Why a trolley does more for business than a parking deck

New Report Examines How Smart Growth Can Enhance Prosperity

A new report by the Center for Clean Air Policy finds that smart growth practices can enhance community prosperity and generate economic benefits for local businesses, households, and governments. The study, Growing Wealthier: Smart Growth, Climate Change and Prosperity, shows how reduced driving and efficient land use planning are strongly interconnected with economic growth and better quality of life.

Growing Wealthier reports that cities investing in public transportation and downtown development are experiencing cost savings, growing tax revenues, increased property values and higher retail sales. For example, downtown retail sales in Dallas, Texas, grew by 33 percent annually after the city’s light rail system began operation. In Portland, Oregon, a $100 million investment in streetcars helped attract $3.5 billion in private investments. And in Denver, Colorado, home values within a half-mile of stations on a light rail line rose by 18 percent from 2006-2008, while home values in the rest of the city declined by 8 percent during the same period.

The report also documents how efficient land use planning can improve household resilience to rising oil prices by enhancing travel choices. Allowing more people to live closer to job centers can boost employment rates and income levels for low-wage workers while reducing exposure to congestion for all. Smart growth policies are also shown to cut government infrastructure costs, enhance public health, and conserve natural resources.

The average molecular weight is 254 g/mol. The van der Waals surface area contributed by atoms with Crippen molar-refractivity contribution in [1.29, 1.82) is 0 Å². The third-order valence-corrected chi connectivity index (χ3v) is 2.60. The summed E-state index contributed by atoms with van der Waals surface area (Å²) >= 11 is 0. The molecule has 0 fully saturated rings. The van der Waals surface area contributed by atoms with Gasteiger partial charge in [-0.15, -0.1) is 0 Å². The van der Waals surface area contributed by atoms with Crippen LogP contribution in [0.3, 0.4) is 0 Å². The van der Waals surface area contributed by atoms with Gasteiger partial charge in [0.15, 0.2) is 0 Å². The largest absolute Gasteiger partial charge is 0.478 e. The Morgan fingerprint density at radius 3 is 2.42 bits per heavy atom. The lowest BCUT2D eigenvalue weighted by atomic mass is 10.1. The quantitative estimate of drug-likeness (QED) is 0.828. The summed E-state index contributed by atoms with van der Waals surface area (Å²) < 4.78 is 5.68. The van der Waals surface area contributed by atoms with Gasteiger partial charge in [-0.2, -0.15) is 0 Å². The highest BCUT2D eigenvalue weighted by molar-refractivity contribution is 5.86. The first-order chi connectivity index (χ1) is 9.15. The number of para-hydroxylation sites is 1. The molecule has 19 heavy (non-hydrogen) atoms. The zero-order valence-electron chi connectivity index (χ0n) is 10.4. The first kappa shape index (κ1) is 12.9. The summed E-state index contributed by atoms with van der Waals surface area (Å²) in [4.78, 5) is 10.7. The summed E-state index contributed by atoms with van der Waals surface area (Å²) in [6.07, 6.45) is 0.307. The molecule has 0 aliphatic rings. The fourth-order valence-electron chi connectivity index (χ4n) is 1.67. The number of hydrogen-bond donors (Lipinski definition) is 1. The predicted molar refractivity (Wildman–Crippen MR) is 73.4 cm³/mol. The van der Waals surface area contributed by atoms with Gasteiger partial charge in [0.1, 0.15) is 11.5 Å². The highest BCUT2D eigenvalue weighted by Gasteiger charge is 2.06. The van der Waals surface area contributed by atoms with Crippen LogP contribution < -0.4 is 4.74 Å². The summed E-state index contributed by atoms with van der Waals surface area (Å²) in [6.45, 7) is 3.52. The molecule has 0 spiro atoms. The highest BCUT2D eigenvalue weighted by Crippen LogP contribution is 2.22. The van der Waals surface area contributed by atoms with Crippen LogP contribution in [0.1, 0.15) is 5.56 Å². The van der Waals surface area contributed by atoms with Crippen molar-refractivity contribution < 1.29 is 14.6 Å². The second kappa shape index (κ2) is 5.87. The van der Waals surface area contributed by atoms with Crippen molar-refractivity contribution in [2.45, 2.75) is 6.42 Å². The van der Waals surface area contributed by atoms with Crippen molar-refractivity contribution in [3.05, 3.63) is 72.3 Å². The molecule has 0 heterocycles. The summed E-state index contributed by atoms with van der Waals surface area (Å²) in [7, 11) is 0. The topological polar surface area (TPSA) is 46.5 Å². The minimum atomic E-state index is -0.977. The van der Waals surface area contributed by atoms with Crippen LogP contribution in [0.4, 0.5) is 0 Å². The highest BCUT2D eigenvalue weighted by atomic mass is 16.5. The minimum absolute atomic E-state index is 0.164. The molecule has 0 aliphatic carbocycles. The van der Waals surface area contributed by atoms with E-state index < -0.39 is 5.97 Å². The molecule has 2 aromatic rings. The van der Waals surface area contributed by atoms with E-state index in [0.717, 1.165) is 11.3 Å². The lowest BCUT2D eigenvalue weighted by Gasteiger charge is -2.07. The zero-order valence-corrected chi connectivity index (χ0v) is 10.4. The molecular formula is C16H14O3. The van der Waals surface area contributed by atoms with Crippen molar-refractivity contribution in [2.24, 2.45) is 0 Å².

The executive summary and full report are available here,   and here.

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2 Responses

  1. The evidence supports the value, to the community, of mass transit. The opportunity to reduce carbon emissions is and foreign oil dependency is compelling. I retired to Asheville about 1 1/2 years ago. As I age my ability to drive and my confidence in my driving ability will make the availability of mass transit on important factor in choosing where I live. I will be bet that I am not the only aging boomer who has this concern.

    Thanks,
    Paul

  2. My lung and allergy health has declined since moving back home to my beloved Asheville. I have seen the benefits of Asheville’s growth, and I have watched the downturn of the over-development of this growth, and the waste in spending. The introductions of bike lanes have certainly been a plus in solving environmental and congestion in Asheville. However, another Parking Lot does not offer a reasonable solution in a small, dense area such as downtown. I feel that Mass Transit is the most advantageous “route” , both economically and environmentally. It is my hope that our City Council considers that Asheville will not be served well by putting up another Parking Lot.

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